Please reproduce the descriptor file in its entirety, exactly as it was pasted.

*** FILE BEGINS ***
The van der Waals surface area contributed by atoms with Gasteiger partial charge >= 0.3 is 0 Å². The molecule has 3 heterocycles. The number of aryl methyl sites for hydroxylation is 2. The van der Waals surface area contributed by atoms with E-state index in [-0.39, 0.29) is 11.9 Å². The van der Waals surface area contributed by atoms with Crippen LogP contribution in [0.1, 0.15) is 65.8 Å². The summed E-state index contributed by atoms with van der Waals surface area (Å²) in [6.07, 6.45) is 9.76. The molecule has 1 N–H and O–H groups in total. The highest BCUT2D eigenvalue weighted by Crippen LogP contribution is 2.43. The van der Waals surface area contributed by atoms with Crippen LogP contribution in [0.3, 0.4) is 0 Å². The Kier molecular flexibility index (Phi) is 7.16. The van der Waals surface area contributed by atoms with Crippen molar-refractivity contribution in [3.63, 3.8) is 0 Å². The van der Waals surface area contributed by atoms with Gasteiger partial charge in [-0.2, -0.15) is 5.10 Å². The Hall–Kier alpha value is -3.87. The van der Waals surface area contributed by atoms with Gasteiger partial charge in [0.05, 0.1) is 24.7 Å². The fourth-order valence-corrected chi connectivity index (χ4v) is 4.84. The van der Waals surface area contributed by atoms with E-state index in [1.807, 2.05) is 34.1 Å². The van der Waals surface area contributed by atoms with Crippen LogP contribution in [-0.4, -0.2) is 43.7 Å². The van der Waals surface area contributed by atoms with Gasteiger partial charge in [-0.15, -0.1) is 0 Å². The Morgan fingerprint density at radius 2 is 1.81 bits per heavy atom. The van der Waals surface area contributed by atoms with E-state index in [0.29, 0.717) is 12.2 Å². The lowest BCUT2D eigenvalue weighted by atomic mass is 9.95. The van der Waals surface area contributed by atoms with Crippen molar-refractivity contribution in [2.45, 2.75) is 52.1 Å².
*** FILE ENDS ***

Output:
The van der Waals surface area contributed by atoms with Gasteiger partial charge >= 0.3 is 0 Å². The molecule has 3 heterocycles. The number of aryl methyl sites for hydroxylation is 2. The van der Waals surface area contributed by atoms with E-state index in [-0.39, 0.29) is 11.9 Å². The van der Waals surface area contributed by atoms with Crippen LogP contribution in [0.1, 0.15) is 65.8 Å². The summed E-state index contributed by atoms with van der Waals surface area (Å²) in [6.07, 6.45) is 9.76. The molecule has 1 N–H and O–H groups in total. The highest BCUT2D eigenvalue weighted by Crippen LogP contribution is 2.43. The van der Waals surface area contributed by atoms with Crippen LogP contribution in [0.3, 0.4) is 0 Å². The Kier molecular flexibility index (Phi) is 7.16. The van der Waals surface area contributed by atoms with Crippen molar-refractivity contribution in [3.63, 3.8) is 0 Å². The van der Waals surface area contributed by atoms with Gasteiger partial charge in [-0.2, -0.15) is 5.10 Å². The Hall–Kier alpha value is -3.87. The van der Waals surface area contributed by atoms with Gasteiger partial charge in [0.05, 0.1) is 24.7 Å². The fourth-order valence-corrected chi connectivity index (χ4v) is 4.84. The van der Waals surface area contributed by atoms with E-state index in [1.807, 2.05) is 34.1 Å². The van der Waals surface area contributed by atoms with Crippen LogP contribution in [-0.4, -0.2) is 43.7 Å². The van der Waals surface area contributed by atoms with Gasteiger partial charge in [-0.15, -0.1) is 0 Å². The Morgan fingerprint density at radius 2 is 1.81 bits per heavy atom. The van der Waals surface area contributed by atoms with E-state index in [0.29, 0.717) is 12.2 Å². The lowest BCUT2D eigenvalue weighted by atomic mass is 9.95. The van der Waals surface area contributed by atoms with Crippen molar-refractivity contribution in [2.45, 2.75) is 52.1 Å².